The act of interspecies sex. Wikipedia has it:
In Larry Niven's Ringworld novels, rishathra is "sexual practice outside one's own species but within the intelligent hominoids." It is not generally considered a taboo and is often used by the myriad hominids of the Ringworld as a way of sealing agreements, such as trade contracts and peace treaties. Humans, though not native to the Ringworld, share a common descent with the hominids of the Ringworld and may participate freely in rishathra.
Although the term was first introduced in the direct sequel to Ringworld, main character Louis Wu wasn't exactly a stranger to the dirty deed by the time it was named. Another famous practitioner is Captain Kirk. Getting past the unfamiliar scents and pheromones involved, rishathra may be preferable to prude, human-on-human sex because you're not likely to catch a sexually transmitted disease, even if your alien lover has one, and the risk of impregnation is practically zero. Hey, who says you can't have your cake and eat it, too?
Read the entire Wikipedia entry here.
See also: http://en.wikipedia.org/wiki/Sex_in_science_fiction
Tuesday, March 31, 2009
Saturday, March 14, 2009
I recently saw an episode of Masters of Science Fiction. I never heard of it until a YouTube friend pointed out that one of the episodes was based on Harlan Ellison's short story, The Discarded. I don't know if you know this or not, but Ellison is a fucking genius. You probably did know that, though.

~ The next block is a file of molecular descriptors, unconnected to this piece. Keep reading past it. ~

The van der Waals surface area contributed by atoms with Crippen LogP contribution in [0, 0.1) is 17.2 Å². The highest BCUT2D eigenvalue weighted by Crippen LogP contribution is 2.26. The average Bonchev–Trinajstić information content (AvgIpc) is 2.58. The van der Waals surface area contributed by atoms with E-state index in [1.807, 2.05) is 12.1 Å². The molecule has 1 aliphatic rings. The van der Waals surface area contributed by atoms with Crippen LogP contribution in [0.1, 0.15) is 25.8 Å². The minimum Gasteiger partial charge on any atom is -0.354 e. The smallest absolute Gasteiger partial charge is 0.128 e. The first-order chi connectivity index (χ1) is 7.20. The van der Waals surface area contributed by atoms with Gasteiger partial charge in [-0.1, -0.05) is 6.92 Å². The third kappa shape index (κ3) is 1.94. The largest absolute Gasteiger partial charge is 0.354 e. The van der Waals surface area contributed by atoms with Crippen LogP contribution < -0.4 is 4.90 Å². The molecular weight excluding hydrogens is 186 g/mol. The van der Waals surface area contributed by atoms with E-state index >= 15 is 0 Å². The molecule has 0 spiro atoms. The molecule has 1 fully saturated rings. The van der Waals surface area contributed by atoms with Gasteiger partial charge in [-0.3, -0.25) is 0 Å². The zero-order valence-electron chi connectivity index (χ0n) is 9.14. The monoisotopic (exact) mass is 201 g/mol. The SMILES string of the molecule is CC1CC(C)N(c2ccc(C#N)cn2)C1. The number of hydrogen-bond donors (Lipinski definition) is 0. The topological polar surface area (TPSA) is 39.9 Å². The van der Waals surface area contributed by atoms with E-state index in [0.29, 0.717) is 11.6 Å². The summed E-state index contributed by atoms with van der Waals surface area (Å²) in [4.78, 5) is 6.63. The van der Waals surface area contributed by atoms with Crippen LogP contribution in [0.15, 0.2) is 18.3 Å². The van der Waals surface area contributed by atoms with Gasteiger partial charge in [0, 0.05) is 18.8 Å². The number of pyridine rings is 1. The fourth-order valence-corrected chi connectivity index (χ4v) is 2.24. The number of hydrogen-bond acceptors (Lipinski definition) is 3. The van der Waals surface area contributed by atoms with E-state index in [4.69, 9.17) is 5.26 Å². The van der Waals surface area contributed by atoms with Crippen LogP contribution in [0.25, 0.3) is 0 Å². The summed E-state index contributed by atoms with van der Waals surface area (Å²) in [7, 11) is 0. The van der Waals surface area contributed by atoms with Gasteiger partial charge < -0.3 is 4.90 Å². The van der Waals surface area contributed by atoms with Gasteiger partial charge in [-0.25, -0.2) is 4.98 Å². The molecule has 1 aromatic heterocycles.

Having said that, I hear the show usually sucks. I wouldn't know. I've only seen one episode and I liked it.
The episode I saw was narrated by Stephen Hawking (yes, the famous professor) and directed by Jonathan Frakes, who was in Star Trek: The Next Generation. Although I'm sure he didn't play a Vulcan, I think he served in some capacity similar to Spock's. Whoever he is, he's a hell of a director. I didn't have much faith in a TV show like this (after all, it aired on ABC and I don't like TV very much), but its production value was just as good as any Hollywood movie. It starred John Hurt, whose character has two heads, and Brian Dennehy, who has a gigantic, muscular left arm.
You know what? The acting is top notch. I'm not kidding. A lot of boring people might snicker seeing these actors surrounded by whacky special effects and makeup, but Hurt and Dennehy take their jobs very seriously and I really respect that. A lot of actors would have written this off as nothing more than a paycheck in a silly genre.
The Discarded refers to a group of mutants who have been quarantined from Earth on a giant spacecraft. Life sucks for them. Some get so stir crazy, they kill themselves and the crew has to dispose of the bodies. One day, a ship from Earth makes an unscheduled rendezvous with the discarded's spacecraft. A man boards their ship and tells them that after they were discarded, the virus that caused the mutations in the first place evolved and came back with a vengeance. Their only hope for a second cure lies in the enzymes manufactured by those who were originally infected - the discarded.
And that's all I can tell you. You have to watch this forty minute show. It kind of makes me wish I had a second head. And a giant arm. I don't know so much about the whole living-on-a-spaceship thing, though.